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Reducing Preventable Medication Safety Events by Recognizing Renal Risk

FIELDS, WILLA DNSc, RN; TEDESCHI, CHRISTINE MS, RN; FOLTZ, JUSTINE BA, RN; MYERS, TERRY BSN, RN; HEANEY, KAREN RN; BOSAK, KELLY PhD, APRN; RIZOS, ALBERT PharmD; SNYDER, RITA PhD, RN

doi: 10.1097/01.NUR.0000311795.69476.2f
Continuing Education: CE Feature Article

Evidence suggests that medication safety may be improved through more accurate assessment of renal function and appropriate dosing of renally cleared medications. The purpose of this article is to describe patient renal risk groups, associated medication errors, and ways that nurses can improve renal assessment.

Methods: Medication safety data were collected through voluntary reporting, computerized triggers, pharmacist surveillance, and retrospective chart review. Data were analyzed across 3 renal risk groups.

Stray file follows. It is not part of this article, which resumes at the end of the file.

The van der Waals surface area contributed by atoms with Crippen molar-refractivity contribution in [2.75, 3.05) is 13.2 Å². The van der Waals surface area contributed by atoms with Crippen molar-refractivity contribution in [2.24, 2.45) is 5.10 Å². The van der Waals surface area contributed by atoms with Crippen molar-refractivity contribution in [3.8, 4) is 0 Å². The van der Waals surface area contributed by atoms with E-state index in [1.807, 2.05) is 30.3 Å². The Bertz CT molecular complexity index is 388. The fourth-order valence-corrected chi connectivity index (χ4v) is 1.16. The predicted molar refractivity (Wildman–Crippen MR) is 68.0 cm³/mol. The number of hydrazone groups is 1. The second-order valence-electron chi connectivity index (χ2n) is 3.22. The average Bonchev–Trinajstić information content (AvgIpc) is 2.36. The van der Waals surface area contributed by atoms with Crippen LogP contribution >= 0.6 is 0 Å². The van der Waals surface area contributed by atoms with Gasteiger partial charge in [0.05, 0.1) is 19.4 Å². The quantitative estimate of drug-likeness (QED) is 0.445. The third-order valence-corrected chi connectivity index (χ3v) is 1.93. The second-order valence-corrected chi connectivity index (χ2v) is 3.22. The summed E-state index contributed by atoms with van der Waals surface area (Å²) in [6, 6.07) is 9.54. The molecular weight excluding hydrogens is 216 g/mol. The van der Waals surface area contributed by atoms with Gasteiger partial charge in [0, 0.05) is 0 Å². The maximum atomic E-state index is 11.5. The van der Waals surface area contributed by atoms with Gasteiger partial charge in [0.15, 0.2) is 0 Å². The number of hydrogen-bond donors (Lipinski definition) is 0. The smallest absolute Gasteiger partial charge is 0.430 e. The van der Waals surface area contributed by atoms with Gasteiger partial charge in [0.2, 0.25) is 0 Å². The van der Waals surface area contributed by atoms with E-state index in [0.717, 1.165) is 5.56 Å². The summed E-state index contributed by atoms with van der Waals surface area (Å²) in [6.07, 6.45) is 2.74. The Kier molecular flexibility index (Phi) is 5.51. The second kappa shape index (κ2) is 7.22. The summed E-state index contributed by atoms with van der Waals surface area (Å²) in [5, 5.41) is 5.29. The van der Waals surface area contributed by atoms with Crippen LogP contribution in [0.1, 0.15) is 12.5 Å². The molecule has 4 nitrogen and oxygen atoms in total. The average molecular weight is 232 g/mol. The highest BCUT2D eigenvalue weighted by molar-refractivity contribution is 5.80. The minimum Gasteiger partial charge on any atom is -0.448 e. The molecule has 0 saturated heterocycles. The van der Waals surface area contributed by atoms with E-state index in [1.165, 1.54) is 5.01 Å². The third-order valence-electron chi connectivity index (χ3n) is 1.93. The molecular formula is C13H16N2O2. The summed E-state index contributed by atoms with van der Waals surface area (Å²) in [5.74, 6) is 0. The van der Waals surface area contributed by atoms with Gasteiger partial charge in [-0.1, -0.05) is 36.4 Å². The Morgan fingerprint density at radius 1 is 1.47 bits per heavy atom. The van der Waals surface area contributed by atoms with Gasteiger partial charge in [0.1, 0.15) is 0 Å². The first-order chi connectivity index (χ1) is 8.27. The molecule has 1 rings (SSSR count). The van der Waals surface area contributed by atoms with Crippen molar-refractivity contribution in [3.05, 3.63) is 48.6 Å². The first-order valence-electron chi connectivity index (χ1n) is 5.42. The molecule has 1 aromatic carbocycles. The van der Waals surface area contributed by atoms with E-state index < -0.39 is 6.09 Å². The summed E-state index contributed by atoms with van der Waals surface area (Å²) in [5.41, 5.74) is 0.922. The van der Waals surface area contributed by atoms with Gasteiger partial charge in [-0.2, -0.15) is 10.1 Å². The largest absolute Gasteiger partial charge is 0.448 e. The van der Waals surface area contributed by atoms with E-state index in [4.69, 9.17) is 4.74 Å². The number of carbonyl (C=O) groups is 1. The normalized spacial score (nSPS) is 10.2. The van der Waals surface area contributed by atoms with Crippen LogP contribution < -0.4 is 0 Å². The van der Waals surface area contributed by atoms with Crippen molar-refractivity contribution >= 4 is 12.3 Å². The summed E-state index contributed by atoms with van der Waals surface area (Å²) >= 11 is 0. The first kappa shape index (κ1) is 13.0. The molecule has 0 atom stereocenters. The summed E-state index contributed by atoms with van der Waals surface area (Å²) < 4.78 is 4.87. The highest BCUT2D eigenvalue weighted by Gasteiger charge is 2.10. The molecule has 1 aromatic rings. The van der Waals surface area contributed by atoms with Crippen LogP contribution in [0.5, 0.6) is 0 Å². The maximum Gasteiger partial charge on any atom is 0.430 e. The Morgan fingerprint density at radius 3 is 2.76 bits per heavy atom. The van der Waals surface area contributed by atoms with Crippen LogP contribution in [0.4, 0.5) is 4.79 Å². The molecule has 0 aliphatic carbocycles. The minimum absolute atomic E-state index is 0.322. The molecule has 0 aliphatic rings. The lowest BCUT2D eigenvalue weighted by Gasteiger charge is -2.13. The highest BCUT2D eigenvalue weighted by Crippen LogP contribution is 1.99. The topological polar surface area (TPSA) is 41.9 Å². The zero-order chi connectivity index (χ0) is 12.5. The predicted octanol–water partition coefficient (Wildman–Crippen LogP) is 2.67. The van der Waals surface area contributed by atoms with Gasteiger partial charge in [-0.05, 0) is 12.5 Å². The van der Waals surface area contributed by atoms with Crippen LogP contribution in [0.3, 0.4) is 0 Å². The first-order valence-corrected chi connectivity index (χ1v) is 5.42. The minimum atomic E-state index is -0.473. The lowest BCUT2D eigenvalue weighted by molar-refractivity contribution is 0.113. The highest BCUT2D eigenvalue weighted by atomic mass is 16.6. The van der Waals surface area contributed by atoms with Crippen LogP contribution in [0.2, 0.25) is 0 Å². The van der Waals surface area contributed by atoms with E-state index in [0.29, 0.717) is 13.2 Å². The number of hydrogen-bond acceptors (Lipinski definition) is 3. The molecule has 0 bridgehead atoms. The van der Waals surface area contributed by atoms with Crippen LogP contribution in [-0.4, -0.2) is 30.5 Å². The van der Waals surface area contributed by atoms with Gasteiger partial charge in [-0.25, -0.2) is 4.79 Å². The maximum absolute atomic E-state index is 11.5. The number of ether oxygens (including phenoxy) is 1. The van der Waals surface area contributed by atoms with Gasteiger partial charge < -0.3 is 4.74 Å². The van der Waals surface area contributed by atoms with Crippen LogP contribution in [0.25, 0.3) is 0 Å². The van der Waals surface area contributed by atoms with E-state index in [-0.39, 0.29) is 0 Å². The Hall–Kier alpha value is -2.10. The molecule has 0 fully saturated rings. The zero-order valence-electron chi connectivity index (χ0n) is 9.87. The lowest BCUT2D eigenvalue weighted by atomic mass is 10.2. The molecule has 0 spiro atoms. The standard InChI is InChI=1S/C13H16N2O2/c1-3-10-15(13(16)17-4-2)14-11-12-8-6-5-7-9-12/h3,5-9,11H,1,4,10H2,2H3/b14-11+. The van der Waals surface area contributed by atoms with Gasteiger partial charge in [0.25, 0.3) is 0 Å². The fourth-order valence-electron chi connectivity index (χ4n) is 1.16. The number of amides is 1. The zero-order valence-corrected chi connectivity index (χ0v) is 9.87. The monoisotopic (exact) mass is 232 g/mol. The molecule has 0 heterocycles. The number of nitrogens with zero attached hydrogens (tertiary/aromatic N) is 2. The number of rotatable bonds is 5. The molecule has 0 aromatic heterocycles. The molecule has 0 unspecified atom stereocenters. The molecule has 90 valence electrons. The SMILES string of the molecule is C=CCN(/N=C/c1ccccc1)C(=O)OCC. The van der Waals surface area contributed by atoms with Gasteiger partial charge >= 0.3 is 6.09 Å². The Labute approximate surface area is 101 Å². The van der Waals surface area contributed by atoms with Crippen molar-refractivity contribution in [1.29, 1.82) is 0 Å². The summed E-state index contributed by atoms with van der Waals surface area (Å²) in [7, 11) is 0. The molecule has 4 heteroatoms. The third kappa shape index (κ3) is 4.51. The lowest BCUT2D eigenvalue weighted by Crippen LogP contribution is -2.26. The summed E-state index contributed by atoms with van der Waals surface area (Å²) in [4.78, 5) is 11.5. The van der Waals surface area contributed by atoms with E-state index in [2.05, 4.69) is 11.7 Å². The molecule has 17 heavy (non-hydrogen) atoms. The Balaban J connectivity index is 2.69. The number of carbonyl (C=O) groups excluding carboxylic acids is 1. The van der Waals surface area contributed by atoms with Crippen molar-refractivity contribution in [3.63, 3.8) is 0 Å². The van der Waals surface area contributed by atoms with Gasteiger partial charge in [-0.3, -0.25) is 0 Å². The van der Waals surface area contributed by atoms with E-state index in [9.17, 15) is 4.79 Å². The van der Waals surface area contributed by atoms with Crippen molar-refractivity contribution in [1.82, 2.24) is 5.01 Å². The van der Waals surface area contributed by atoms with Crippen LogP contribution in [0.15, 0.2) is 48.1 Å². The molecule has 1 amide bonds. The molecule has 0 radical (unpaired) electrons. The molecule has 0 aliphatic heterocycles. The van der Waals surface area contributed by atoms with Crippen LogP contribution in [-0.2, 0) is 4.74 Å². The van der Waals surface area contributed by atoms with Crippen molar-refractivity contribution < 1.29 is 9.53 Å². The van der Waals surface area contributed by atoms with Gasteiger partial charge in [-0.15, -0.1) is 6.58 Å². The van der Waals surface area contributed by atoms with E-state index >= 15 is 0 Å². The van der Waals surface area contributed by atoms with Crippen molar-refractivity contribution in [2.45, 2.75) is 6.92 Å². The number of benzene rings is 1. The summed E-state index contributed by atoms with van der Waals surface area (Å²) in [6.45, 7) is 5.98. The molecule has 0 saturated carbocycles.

Results: Findings indicated that regarding the detected medication errors, elderly women were more likely to have hidden renal risk and that prescribing errors involving a wrong dose occurred more often in patients with high and hidden renal risk. Antibiotic and diabetic medications were the primary drug categories involved in these medication errors.

Recommendations: Results indicated that identification of patients with hidden renal risk can be improved by routinely assessing serum creatinine and estimated creatinine clearance levels during renal assessments. Clinical nurse specialists can use this evidence to promote safer nursing care of renal patients.

Author Affiliations: School of Nursing, San Diego State University, California (Dr Fields); Sharp HealthCare, San Diego, California (Ms Tedeschi); Sharp Memorial Hospital, San Diego, California (Ms Foltz); Sharp HealthCare, San Diego, California (Ms Myers); Sharp Chula Vista Medical Center, Chula Vista, California (Ms Heaney); College of Nursing, University of Nebraska Medical Center, Omaha (Dr Bosak); Sharp HealthCare, San Diego, California (Dr Rizos); and College of Nursing, University of Nebraska Medical Center, Omaha (Dr Snyder).

This research was supported by Agency Healthcare Research and Quality grant RO1 HSO013131.

This research was supported by Agency for Healthcare Research and Quality grant RO1 HSO013131

Corresponding author: Willa Fields, DNSc, RN, School of Nursing, San Diego State University, 5500 Campanile Drive, San Diego, CA 92182-4158 (Willa.fields@sbcglobal.net).

© 2008 Lippincott Williams & Wilkins, Inc.